In this month’s regular column from CEJA – the European Council of Young Farmers – we interview Vice-President Juha Tehno about his views on the outlook for young people in agriculture.
MF: What is your background in farming?
JT: I grew up on a farm in Finland and studied agribusiness at Helsinki University. However, when I was a teenager I wanted to be a policeman or a salesman when I grew up. When I reached my twenties though I realised that farming and the agricultural sector were my passion and decided to pursue farming as a career. I now have a family farm in Finland, which I operate with my wife. My parents also occasionally help out, especially when I travel for events in my role as CEJA Vice-President. Our farm is an organic livestock enterprise and we have our own slaughterhouse. Our meat is sold directly to the consumer from our farm shop.
MF: How did you get involved in young farmer organisations and advocacy?
JT: I started as a representative for Finland’s MTK (The Central Union of Agricultural Producers and Forest Owners) in early 2014, where I attended CEJA meetings and events as an MTK delegate. Over the last few years my involvement with CEJA has taught me a lot. When I became a CEJA Vice-President in 2015, one of my targets was, and still is, to ensure that CEJA is a member-oriented organisation that recognises the diversity of the farming community across Europe. Since becoming a CEJA Vice-President it has become clear to me that young farmers need to learn from each other by sharing experiences and best practices. Through this, appropriate solutions can be found to current and future challenges for young farmers across Europe. At the same time I have encountered new experiences and made many friends within the European farming community. European young farmers are stronger together and can ensure that their voice is heard at local, regional, national and institutional levels.
MF: What are the challenges for European young farmers?
JT: They face the same two principal challenges - access to land and to credit. However, in order to provide solutions to these obstacles and develop all-encompassing and practical agricultural policy, young farmers need to become more involved. Young farmers play a vital role in agricultural policy development as they represent the voice of the next generation. The role of young farmers is to show others the path to the future of agriculture.
MF: Are you optimistic about the future?
JT: Despite the current agricultural crisis and increasing climatic risks across Europe, the future is bright for young farmers. Short-term obstacles, such as finding new markets and ways to improve business will not impede young farmers’ success in agriculture. Innovation in the agriculture sector is developing at a very fast pace and young people are at the forefront of these changes. Young people are naturally interested in new developments and innovations, especially technology, and they are able to easily envision the implementation of these as common everyday agricultural practices. Young farmers are forever looking forward! They have a long term outlook and, by doing so, they focus on safeguarding agriculture and agricultural landscapes for years to come.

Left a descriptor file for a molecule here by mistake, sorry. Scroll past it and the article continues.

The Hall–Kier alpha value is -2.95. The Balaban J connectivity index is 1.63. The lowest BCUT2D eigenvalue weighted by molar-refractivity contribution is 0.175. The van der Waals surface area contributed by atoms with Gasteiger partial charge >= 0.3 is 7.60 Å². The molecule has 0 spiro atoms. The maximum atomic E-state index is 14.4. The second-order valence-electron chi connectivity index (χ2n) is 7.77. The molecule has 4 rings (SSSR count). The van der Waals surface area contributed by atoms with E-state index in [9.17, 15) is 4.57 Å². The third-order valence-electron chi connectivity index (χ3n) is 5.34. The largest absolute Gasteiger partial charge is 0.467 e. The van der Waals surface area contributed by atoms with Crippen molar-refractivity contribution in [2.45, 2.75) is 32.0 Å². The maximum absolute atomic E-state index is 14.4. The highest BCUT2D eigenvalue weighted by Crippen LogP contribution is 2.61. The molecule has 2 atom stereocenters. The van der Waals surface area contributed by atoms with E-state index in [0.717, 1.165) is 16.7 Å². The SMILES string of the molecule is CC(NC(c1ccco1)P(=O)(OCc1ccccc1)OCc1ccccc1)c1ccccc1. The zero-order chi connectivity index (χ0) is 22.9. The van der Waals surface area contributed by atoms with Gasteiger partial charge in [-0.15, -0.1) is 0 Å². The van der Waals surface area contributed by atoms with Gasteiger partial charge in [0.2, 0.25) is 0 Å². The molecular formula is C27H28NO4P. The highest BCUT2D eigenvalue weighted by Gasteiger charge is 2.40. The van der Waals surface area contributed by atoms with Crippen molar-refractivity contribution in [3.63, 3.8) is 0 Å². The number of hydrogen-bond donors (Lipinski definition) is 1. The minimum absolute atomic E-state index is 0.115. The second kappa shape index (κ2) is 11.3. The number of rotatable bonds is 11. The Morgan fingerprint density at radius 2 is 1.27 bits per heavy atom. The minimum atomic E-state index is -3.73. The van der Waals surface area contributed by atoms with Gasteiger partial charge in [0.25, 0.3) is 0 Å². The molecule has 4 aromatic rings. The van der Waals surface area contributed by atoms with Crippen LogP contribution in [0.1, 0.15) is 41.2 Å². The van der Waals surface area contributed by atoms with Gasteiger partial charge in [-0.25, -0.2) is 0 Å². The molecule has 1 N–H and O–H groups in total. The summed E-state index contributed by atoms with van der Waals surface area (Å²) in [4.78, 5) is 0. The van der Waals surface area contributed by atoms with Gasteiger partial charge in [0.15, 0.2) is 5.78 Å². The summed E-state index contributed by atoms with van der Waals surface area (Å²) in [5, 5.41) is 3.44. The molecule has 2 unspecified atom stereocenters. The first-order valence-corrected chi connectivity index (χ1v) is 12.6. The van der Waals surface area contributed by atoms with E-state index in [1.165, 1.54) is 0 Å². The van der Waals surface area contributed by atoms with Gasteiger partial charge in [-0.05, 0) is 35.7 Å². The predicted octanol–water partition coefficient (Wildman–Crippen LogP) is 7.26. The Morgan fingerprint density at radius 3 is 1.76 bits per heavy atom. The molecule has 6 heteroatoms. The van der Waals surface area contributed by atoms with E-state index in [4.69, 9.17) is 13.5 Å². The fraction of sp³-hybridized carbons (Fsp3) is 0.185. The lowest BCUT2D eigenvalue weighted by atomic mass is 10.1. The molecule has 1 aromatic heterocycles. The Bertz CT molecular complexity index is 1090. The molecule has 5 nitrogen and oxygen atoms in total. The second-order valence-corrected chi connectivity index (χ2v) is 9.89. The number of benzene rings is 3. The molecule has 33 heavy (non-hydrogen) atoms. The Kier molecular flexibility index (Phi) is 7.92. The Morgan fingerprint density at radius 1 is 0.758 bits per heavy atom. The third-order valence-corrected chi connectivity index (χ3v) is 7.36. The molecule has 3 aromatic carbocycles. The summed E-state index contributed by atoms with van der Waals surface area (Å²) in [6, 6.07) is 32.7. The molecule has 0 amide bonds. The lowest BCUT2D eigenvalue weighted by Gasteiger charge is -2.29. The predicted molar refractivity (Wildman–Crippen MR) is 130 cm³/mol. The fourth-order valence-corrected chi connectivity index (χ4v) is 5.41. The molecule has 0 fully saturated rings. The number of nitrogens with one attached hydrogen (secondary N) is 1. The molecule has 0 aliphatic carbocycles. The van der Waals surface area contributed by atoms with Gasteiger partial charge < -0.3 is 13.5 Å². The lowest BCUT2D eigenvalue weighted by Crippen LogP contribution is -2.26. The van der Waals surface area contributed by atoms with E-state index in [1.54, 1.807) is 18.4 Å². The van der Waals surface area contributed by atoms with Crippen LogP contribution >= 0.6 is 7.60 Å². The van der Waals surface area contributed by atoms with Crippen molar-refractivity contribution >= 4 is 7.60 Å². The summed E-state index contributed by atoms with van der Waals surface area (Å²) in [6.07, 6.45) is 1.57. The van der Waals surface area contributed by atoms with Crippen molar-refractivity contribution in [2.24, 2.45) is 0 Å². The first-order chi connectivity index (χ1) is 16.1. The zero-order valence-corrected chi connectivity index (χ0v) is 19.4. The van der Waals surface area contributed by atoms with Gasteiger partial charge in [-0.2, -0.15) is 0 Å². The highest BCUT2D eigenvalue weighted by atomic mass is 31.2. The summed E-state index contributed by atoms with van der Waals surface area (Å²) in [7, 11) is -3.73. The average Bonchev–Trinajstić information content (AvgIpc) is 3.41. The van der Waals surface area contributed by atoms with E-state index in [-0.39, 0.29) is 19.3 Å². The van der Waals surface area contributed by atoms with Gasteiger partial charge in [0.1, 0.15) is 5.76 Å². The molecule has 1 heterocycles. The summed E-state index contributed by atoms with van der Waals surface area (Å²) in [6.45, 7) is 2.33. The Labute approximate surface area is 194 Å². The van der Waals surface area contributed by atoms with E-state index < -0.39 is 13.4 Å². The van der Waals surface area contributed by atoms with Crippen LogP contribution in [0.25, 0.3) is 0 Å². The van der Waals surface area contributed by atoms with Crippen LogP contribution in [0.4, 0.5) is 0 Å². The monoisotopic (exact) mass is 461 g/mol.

MF: How can young farmers be supported?
JT: Now more than ever, less young people are entering the agricultural industry and becoming farmers. As I said previously, throughout Europe access to land and credit act as the main barriers to new young entrants to the sector. With a continually growing world population and finite resources, the planet needs to produce more with less. However, without generational renewal in agriculture this will not be achieved. Young farmers already established and young people looking to enter the sector must not be discouraged or inhibited. Policy at both local and intuitional levels must reflect this.
Young farmers are not only the future of agriculture, they are here today too! Young farmers’ passion is agriculture but they cannot pursue their careers and run successful businesses alone. Farmers also need consumers as well as the stakeholders in the food supply chain to ensure success. Young farmers would like a fair, well-functioning and practical food supply chain. However this can only be achieved through strong vertical and horizontal cooperation. All stakeholders, including farmers, within the food supply chain should be empowered and know that their counterparts in the agricultural industry are supporting their endeavours.
MF: When you move on from your role as Vice President, how will you look back on your contribution to CEJA?
JT: I’d like to think that my contribution towards the work of CEJA, especially in agricultural policy, has benefitted young farmers across Europe and that my participation in the organisation has facilitated their enjoyment of farming in terms of both a profession and a lifestyle. In the future, I also hope to see that young farmers are continuing to be active not only on their farms but also within their farming communities at local, national and European levels. By working together as a community, European young farmers can learn from each other and achieve more together than they can alone.
* If you would like to get in touch with Juha Tehno, email email@example.com